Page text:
the corn is still sweet: get crackin’ with another salad ::::
Esteemed chef and owner of the restaurant Prune in New York City, Gabrielle Hamilton, wrote her memoir Blood, Bones, and Butter while balancing restaurant ownership and management, being a chef, and being a mother to two young children. While there are many enthusiastic passages about her love of food and the joy of cooking, the not-so-joyful moments of cooking, as well as her laments on the difficulties of being a working mother, I am most impressed with her ability to write with such eloquence amidst all of her other duties. I imagine there were many days where her best writing took place just before the Sunday rush or perhaps when she had a whole five minutes to herself at the end of the day when her kids were finally asleep.
One memorable scene in the book is when Hamilton is working as a cook at a summer kids’ camp. She notes that one of the young girls makes a point to ask for Parmesan cheese and balsamic vinegar, charmingly and politely. After a summer of this charm and Hamilton’s love of this girl’s appreciation of food, she is surprised to find out who Emma’s father is: the cookbook writer and New York Times columnist Mark Bittman. O. M. G! she thought, though penned more appealingly by Hamilton than my internet-spawned language of acronyms.
Coincidentally, I found one of Bittman’s recipes perfect for a salad of corn and avocado, just after I finished Hamilton’s book, still basking in the glow of her descriptions detailing roasting whole lambs with her father, organizing end-of-summer lobster bakes at the kids’ camp, and the idyllic summers with her husband’s family in Italy. Summer speaks of a variety of bounty, some if it being sweet, crisp corn on the cob and creamy, buttery avocados. I tend to go the guacamole route with any avocados I get my hands on and default to the steamed, cobbed corn. This time, however, I wanted to do something different, something both the corn and the avocado could do together, other than some variation on a guacamole theme.
This recipe may seem too simple to be impressive, but that it exactly what makes it impressive. Parsimony is key. Bittman understands the idea of minimalism and how that simple can be extravagant if done right. This recipe for corn-avocado salad is done right, Mr. Bittman. Thank you. It’s not that I don’t want to indulge in a production of a spit-roasted lamb, or even attempt to make baumkuchen some day. It’s just that this salad is easy, healthy, and needs nothing but a few simple flavors to make it satisfying.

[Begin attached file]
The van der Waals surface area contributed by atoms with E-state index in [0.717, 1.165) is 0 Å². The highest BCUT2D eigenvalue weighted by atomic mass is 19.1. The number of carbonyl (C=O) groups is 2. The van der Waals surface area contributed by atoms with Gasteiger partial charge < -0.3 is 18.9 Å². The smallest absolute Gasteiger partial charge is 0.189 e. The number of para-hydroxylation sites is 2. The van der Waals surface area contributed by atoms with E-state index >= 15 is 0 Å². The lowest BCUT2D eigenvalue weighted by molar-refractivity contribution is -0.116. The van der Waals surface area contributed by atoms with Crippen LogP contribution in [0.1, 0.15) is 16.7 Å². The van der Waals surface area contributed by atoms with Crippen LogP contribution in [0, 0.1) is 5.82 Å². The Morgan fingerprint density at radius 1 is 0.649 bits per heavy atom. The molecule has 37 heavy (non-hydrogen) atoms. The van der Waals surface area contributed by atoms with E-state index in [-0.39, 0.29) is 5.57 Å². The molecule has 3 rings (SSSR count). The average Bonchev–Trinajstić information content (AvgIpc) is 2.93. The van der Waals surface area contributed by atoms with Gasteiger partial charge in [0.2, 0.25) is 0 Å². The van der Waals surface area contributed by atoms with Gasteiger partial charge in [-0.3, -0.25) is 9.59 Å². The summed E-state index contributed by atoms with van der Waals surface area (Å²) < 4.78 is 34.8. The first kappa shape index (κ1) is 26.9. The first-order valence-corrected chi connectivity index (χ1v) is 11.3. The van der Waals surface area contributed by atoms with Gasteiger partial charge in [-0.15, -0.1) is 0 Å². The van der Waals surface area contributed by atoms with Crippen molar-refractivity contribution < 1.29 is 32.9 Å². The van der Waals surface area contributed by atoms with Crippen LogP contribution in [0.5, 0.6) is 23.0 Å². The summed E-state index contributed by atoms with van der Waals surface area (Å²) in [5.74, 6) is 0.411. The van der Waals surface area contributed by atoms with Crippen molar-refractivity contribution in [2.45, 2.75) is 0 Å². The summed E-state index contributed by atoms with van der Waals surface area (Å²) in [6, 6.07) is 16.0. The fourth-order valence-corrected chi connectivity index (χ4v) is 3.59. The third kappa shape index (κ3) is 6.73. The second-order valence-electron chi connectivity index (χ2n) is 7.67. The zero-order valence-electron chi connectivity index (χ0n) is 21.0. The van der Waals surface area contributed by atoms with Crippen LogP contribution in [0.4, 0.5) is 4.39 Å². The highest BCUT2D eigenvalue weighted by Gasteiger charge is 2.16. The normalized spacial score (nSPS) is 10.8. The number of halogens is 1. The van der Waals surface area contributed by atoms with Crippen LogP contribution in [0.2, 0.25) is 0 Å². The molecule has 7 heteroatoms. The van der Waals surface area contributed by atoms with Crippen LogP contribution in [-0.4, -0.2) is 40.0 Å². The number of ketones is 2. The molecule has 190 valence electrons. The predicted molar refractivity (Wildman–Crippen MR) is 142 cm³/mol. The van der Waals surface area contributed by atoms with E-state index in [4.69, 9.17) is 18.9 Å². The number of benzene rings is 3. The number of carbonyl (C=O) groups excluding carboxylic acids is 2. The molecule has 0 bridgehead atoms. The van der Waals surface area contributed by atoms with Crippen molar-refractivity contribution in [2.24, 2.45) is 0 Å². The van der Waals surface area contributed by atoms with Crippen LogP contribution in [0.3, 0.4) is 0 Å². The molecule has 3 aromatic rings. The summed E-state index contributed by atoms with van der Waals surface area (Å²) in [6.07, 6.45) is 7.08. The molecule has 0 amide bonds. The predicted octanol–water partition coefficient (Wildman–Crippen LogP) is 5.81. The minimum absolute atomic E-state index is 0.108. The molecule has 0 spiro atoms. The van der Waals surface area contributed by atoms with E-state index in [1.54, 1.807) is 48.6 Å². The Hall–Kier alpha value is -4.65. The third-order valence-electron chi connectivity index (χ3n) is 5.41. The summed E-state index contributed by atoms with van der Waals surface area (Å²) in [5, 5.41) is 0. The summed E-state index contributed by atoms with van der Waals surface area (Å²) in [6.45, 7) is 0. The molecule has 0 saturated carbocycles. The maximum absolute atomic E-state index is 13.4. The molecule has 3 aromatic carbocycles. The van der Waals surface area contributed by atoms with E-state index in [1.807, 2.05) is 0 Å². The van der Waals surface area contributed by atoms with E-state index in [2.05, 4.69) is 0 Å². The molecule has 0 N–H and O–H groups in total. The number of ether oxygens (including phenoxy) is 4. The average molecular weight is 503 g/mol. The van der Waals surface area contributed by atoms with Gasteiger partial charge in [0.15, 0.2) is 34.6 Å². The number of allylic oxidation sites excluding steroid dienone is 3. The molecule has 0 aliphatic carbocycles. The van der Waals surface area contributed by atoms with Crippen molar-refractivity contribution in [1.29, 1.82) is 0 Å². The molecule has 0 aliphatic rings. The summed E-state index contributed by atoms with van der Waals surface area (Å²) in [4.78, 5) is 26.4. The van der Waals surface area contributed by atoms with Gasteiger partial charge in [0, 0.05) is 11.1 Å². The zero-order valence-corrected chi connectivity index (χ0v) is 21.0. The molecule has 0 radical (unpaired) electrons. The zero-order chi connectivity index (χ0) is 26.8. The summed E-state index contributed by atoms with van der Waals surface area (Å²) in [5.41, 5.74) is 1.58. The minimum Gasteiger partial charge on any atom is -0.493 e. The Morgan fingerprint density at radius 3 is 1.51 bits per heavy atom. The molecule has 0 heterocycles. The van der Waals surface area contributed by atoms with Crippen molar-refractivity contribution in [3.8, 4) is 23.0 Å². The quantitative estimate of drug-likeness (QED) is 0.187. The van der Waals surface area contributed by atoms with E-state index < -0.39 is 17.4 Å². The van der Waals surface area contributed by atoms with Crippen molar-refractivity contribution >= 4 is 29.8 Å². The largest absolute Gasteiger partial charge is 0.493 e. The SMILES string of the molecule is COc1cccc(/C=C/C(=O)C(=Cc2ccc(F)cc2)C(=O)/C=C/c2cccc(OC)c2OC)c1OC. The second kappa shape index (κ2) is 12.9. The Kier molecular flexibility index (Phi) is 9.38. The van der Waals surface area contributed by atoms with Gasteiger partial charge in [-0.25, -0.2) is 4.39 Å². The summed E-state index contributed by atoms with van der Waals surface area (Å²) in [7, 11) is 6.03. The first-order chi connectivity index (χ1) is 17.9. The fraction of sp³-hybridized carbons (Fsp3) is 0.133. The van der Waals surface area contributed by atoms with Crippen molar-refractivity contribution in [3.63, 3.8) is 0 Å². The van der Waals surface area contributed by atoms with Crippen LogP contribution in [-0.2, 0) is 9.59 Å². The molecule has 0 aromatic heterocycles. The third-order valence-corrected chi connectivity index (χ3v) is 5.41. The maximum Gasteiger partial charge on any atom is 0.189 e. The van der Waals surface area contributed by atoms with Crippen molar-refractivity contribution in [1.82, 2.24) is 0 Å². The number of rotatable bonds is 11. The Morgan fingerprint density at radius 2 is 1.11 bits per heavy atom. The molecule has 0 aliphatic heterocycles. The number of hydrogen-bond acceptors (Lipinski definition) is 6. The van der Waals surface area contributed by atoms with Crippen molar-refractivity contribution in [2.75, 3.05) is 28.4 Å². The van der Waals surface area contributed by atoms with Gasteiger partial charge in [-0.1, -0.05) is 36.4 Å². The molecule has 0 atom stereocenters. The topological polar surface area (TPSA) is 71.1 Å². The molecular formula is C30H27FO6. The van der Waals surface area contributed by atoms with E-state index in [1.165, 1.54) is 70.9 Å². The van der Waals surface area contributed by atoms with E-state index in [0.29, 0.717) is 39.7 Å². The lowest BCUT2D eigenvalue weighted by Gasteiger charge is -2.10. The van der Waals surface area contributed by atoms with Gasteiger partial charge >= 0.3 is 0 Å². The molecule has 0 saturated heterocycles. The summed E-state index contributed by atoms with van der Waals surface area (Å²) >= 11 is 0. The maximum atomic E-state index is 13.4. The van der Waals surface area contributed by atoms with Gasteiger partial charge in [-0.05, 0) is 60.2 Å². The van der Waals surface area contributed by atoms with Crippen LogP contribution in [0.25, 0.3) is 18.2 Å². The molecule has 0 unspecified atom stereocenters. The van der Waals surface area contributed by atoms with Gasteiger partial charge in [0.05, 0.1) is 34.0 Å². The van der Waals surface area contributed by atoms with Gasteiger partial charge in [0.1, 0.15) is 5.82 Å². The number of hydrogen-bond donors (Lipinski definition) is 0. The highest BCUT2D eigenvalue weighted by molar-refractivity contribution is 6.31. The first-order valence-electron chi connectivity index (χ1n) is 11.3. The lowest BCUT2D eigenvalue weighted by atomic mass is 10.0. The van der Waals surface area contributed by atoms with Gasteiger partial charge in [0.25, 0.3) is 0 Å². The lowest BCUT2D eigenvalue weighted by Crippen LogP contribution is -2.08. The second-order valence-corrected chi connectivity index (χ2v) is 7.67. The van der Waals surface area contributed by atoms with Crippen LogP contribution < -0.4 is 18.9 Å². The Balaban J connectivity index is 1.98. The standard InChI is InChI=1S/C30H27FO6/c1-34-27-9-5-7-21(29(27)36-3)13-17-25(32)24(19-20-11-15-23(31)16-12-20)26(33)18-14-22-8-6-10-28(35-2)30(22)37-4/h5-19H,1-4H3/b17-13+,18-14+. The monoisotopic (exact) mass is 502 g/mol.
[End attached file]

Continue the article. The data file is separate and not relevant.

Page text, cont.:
Bittman gives three choices for corn preparation: 1) raw, 2) roasted, 3) steamed. I chose to roast my corn because I wanted the caramelized sweetness of the corn to be star of the salad, playing off of the creaminess of the avocado, the crunch of the bell pepper, the bite of the red onion, and the for-once-in-the-backseat tomato. The hint of cumin and cilantro brings the melange of flavors together, while the squeeze of lime brings it to life.
- 2 tablespoons corn oil
- 4 to 6 ears corn, stripped of their kernels (2 to 3 cups)
- 1 small red onion, chopped
- ½ red bell pepper, cored, seeded, and chopped
- 1 teaspoon mild chile powder, like ancho
- Salt and freshly ground black pepper
- 1 medium tomato, peeled, seeded, and chopped
- 1 medium ripe avocado, pitted, peeled, and chopped
- Juice of 2 limes, or more to taste
- ½ cup chopped fresh cilantro leaves, more or less
- Put the oil in a large skillet (per Bittman, cast iron is good here but anything will do) and turn the heat to high. When the oil is very hot but not yet smoking, toss in the corn. Let it sit for a minute or so, then stir or shake the pan; brown the corn a bit, 5 minutes or less, then turn off the heat and stir in the onion, pepper, chile powder, salt, and pepper.
- Cool for a few minutes, then toss with the tomato, avocado, lime juice, and cilantro. Taste, adjust the seasoning, and serve hot, warm, or at room temperature (I served warm -- perfect!). Makes 4 servings.